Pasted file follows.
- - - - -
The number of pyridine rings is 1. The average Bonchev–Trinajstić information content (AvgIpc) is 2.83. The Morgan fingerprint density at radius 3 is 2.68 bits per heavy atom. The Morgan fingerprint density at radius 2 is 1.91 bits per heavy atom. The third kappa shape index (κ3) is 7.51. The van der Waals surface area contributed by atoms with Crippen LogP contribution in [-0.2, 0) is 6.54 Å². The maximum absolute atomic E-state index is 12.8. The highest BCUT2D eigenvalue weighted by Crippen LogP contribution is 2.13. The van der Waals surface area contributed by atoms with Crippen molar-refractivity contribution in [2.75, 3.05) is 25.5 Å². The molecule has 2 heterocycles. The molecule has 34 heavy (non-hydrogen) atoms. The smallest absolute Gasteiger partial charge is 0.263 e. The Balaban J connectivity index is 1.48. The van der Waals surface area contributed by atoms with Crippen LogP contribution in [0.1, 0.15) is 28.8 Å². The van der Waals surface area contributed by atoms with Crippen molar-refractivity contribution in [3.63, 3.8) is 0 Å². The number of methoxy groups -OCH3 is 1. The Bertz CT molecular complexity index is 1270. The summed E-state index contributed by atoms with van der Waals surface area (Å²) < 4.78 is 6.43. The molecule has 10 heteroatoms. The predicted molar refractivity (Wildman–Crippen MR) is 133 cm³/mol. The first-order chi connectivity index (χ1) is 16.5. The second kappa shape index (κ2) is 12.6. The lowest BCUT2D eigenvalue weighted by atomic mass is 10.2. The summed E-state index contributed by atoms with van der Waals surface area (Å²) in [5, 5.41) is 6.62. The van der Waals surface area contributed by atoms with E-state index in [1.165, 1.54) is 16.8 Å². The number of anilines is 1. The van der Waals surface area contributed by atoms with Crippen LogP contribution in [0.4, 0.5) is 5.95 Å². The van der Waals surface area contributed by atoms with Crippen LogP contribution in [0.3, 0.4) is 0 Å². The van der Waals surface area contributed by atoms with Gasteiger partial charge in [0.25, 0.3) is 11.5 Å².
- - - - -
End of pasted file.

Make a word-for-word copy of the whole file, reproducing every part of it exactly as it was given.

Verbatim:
The number of pyridine rings is 1. The average Bonchev–Trinajstić information content (AvgIpc) is 2.83. The Morgan fingerprint density at radius 3 is 2.68 bits per heavy atom. The Morgan fingerprint density at radius 2 is 1.91 bits per heavy atom. The third kappa shape index (κ3) is 7.51. The van der Waals surface area contributed by atoms with Crippen LogP contribution in [-0.2, 0) is 6.54 Å². The maximum absolute atomic E-state index is 12.8. The highest BCUT2D eigenvalue weighted by Crippen LogP contribution is 2.13. The van der Waals surface area contributed by atoms with Crippen molar-refractivity contribution in [2.75, 3.05) is 25.5 Å². The molecule has 2 heterocycles. The molecule has 34 heavy (non-hydrogen) atoms. The smallest absolute Gasteiger partial charge is 0.263 e. The Balaban J connectivity index is 1.48. The van der Waals surface area contributed by atoms with Crippen LogP contribution in [0.1, 0.15) is 28.8 Å². The van der Waals surface area contributed by atoms with Crippen molar-refractivity contribution in [3.63, 3.8) is 0 Å². The number of methoxy groups -OCH3 is 1. The Bertz CT molecular complexity index is 1270. The summed E-state index contributed by atoms with van der Waals surface area (Å²) < 4.78 is 6.43. The molecule has 10 heteroatoms. The predicted molar refractivity (Wildman–Crippen MR) is 133 cm³/mol. The first-order chi connectivity index (χ1) is 16.5. The second kappa shape index (κ2) is 12.6. The lowest BCUT2D eigenvalue weighted by atomic mass is 10.2. The summed E-state index contributed by atoms with van der Waals surface area (Å²) in [5, 5.41) is 6.62. The van der Waals surface area contributed by atoms with E-state index in [1.165, 1.54) is 16.8 Å². The number of anilines is 1. The van der Waals surface area contributed by atoms with Crippen LogP contribution in [0.4, 0.5) is 5.95 Å². The van der Waals surface area contributed by atoms with Crippen LogP contribution in [0.3, 0.4) is 0 Å². The van der Waals surface area contributed by atoms with Gasteiger partial charge in [0.25, 0.3) is 11.5 Å².